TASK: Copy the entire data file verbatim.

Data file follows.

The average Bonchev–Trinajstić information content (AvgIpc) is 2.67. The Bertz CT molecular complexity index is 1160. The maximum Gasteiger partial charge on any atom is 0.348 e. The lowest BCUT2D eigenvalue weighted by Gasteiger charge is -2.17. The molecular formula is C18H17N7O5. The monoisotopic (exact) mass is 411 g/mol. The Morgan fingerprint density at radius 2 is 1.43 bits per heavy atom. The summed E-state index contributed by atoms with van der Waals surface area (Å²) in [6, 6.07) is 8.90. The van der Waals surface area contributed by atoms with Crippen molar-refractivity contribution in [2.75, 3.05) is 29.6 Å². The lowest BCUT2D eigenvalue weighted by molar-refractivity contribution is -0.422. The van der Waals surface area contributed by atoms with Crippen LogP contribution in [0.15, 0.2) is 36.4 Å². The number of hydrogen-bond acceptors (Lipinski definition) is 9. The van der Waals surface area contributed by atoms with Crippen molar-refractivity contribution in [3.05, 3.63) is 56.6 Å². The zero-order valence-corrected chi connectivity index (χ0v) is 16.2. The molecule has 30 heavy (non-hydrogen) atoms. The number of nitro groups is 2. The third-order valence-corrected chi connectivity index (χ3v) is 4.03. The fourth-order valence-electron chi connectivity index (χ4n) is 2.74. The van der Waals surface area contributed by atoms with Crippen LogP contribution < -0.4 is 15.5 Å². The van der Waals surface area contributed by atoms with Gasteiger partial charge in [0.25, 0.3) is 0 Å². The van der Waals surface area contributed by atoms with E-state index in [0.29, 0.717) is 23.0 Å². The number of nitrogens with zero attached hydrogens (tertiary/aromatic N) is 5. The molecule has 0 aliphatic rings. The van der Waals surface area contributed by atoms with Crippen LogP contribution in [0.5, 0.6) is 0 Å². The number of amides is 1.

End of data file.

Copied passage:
The average Bonchev–Trinajstić information content (AvgIpc) is 2.67. The Bertz CT molecular complexity index is 1160. The maximum Gasteiger partial charge on any atom is 0.348 e. The lowest BCUT2D eigenvalue weighted by Gasteiger charge is -2.17. The molecular formula is C18H17N7O5. The monoisotopic (exact) mass is 411 g/mol. The Morgan fingerprint density at radius 2 is 1.43 bits per heavy atom. The summed E-state index contributed by atoms with van der Waals surface area (Å²) in [6, 6.07) is 8.90. The van der Waals surface area contributed by atoms with Crippen molar-refractivity contribution in [2.75, 3.05) is 29.6 Å². The lowest BCUT2D eigenvalue weighted by molar-refractivity contribution is -0.422. The van der Waals surface area contributed by atoms with Crippen LogP contribution in [0.15, 0.2) is 36.4 Å². The number of hydrogen-bond acceptors (Lipinski definition) is 9. The van der Waals surface area contributed by atoms with Crippen molar-refractivity contribution in [3.05, 3.63) is 56.6 Å². The zero-order valence-corrected chi connectivity index (χ0v) is 16.2. The molecule has 30 heavy (non-hydrogen) atoms. The number of nitro groups is 2. The third-order valence-corrected chi connectivity index (χ3v) is 4.03. The fourth-order valence-electron chi connectivity index (χ4n) is 2.74. The van der Waals surface area contributed by atoms with Crippen LogP contribution < -0.4 is 15.5 Å². The van der Waals surface area contributed by atoms with Gasteiger partial charge in [0.25, 0.3) is 0 Å². The van der Waals surface area contributed by atoms with E-state index in [0.29, 0.717) is 23.0 Å². The number of nitrogens with zero attached hydrogens (tertiary/aromatic N) is 5. The molecule has 0 aliphatic rings. The van der Waals surface area contributed by atoms with Crippen LogP contribution in [0.5, 0.6) is 0 Å². The number of amides is 1.